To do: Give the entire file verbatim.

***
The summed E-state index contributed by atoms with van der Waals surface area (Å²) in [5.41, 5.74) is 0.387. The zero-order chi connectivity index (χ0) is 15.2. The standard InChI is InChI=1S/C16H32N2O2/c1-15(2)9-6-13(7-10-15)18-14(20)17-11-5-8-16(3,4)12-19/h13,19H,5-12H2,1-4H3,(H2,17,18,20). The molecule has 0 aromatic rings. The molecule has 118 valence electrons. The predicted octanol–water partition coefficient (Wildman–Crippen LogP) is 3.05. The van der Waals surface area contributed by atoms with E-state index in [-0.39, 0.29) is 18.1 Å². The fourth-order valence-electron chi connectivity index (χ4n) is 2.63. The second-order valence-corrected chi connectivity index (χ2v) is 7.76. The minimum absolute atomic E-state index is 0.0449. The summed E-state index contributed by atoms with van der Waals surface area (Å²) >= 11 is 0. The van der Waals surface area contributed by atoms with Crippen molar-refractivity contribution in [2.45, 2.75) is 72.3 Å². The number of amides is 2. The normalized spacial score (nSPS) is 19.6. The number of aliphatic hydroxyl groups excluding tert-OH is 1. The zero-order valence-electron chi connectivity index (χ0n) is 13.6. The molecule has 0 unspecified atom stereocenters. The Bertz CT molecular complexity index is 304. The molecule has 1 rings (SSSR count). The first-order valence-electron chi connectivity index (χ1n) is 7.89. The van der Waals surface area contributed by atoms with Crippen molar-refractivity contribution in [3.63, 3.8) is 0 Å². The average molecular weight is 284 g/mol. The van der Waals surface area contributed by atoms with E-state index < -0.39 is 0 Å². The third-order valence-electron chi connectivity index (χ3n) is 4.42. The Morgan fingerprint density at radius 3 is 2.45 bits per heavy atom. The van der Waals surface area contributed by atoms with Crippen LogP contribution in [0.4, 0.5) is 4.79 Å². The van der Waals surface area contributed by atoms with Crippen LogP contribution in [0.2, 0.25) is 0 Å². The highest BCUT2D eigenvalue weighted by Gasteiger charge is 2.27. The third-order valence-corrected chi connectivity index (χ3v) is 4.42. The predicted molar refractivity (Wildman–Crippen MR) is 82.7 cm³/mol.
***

The summed E-state index contributed by atoms with van der Waals surface area (Å²) in [5.41, 5.74) is 0.387. The zero-order chi connectivity index (χ0) is 15.2. The standard InChI is InChI=1S/C16H32N2O2/c1-15(2)9-6-13(7-10-15)18-14(20)17-11-5-8-16(3,4)12-19/h13,19H,5-12H2,1-4H3,(H2,17,18,20). The molecule has 0 aromatic rings. The molecule has 118 valence electrons. The predicted octanol–water partition coefficient (Wildman–Crippen LogP) is 3.05. The van der Waals surface area contributed by atoms with E-state index in [-0.39, 0.29) is 18.1 Å². The fourth-order valence-electron chi connectivity index (χ4n) is 2.63. The second-order valence-corrected chi connectivity index (χ2v) is 7.76. The minimum absolute atomic E-state index is 0.0449. The summed E-state index contributed by atoms with van der Waals surface area (Å²) >= 11 is 0. The van der Waals surface area contributed by atoms with Crippen molar-refractivity contribution in [2.45, 2.75) is 72.3 Å². The number of amides is 2. The normalized spacial score (nSPS) is 19.6. The number of aliphatic hydroxyl groups excluding tert-OH is 1. The zero-order valence-electron chi connectivity index (χ0n) is 13.6. The molecule has 0 unspecified atom stereocenters. The Bertz CT molecular complexity index is 304. The molecule has 1 rings (SSSR count). The first-order valence-electron chi connectivity index (χ1n) is 7.89. The van der Waals surface area contributed by atoms with Crippen molar-refractivity contribution in [3.63, 3.8) is 0 Å². The average molecular weight is 284 g/mol. The van der Waals surface area contributed by atoms with E-state index < -0.39 is 0 Å². The third-order valence-electron chi connectivity index (χ3n) is 4.42. The Morgan fingerprint density at radius 3 is 2.45 bits per heavy atom. The van der Waals surface area contributed by atoms with Crippen LogP contribution in [0.4, 0.5) is 4.79 Å². The van der Waals surface area contributed by atoms with Crippen LogP contribution in [0.2, 0.25) is 0 Å². The highest BCUT2D eigenvalue weighted by Gasteiger charge is 2.27. The third-order valence-corrected chi connectivity index (χ3v) is 4.42. The predicted molar refractivity (Wildman–Crippen MR) is 82.7 cm³/mol.